I’m sorry too.

I didn’t say mean things about Heather Arthur’s code.

But I could have.

I didn’t see the tweets about her “replace” project that started things off. But I do share the opinion of a number of my colleagues that using a reactor-based framework in a language lacking native fibers, coroutines, continuations, or threads leads to messy code. And heaven knows I’ve done my share of whining about ugly code. Maybe if I had seen those tweets, and been in a sarcastic frame of mind, I would have joined in the bullying. I can’t rule it out.

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I’m not a better person. In fact, Steve and Corey are better people than me. Steve is the most tireless campaigner for inclusiveness I’ve ever met. He helped create a conference with a goal of being the most welcoming Ruby conference ever. And Corey is a gentle teacher with a humble, open-minded way of sharing his ideas. (Both Steve and Corey have apologized). I’m not a better person, just a person who didn’t happen to be reading at Twitter at the time.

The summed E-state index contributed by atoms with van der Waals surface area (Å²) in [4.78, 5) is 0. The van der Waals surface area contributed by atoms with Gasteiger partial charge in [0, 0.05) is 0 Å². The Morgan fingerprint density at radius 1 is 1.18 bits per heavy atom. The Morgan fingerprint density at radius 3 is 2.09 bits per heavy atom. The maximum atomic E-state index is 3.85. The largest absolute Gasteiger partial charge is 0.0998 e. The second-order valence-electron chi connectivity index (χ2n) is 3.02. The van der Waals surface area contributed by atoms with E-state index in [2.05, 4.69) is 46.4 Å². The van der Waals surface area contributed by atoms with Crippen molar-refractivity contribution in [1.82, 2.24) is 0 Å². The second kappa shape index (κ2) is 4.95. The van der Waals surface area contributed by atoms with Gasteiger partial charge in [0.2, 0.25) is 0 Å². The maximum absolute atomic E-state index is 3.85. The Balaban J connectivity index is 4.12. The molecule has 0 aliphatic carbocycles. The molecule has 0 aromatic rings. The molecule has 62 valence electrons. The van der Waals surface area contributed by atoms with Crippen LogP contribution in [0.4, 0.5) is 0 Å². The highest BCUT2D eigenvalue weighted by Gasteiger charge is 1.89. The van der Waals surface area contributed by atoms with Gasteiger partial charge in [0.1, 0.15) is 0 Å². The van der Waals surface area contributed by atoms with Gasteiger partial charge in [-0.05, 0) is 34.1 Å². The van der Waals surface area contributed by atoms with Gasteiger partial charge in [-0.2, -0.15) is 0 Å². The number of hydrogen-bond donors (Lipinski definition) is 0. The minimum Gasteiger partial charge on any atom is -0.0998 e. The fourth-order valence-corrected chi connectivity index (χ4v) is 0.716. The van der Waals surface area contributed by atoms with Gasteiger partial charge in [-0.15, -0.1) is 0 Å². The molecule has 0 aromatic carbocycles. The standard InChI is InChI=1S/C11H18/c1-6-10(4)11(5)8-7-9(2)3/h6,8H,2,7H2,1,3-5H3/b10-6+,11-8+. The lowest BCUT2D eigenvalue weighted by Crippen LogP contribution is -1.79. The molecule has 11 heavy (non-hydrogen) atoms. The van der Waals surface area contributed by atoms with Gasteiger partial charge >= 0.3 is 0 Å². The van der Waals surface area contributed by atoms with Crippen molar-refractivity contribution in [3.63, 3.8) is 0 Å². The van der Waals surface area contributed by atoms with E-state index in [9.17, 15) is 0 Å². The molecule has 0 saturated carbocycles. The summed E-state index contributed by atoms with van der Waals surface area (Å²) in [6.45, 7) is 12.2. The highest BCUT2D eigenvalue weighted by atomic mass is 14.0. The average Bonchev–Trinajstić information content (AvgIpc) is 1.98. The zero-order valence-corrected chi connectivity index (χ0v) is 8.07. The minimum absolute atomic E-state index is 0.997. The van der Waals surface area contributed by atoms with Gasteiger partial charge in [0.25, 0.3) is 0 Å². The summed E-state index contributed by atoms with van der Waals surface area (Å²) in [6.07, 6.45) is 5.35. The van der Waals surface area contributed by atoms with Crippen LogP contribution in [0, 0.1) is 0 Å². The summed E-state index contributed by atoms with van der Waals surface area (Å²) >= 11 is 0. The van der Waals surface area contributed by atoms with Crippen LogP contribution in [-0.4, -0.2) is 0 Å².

So it could have been me making someone cry because her gift to the world wasn’t up to snuff. Or because it was a convenient illustration of my technical biases.

I’m sorry for that. I want to apologize, but I don’t know who to say it to. If I’ve been mean to you about your code,  I’m sorry.

I also feel bad because I’m writing this—and I feel like it’s something I need to say—but in the process I’m drawing attention to myself. And this is not about me. So look: if you like what I’ve said here, don’t follow me. Go follow @harthvader. Subscribe to her blog. Thank her for giving gifts to the world.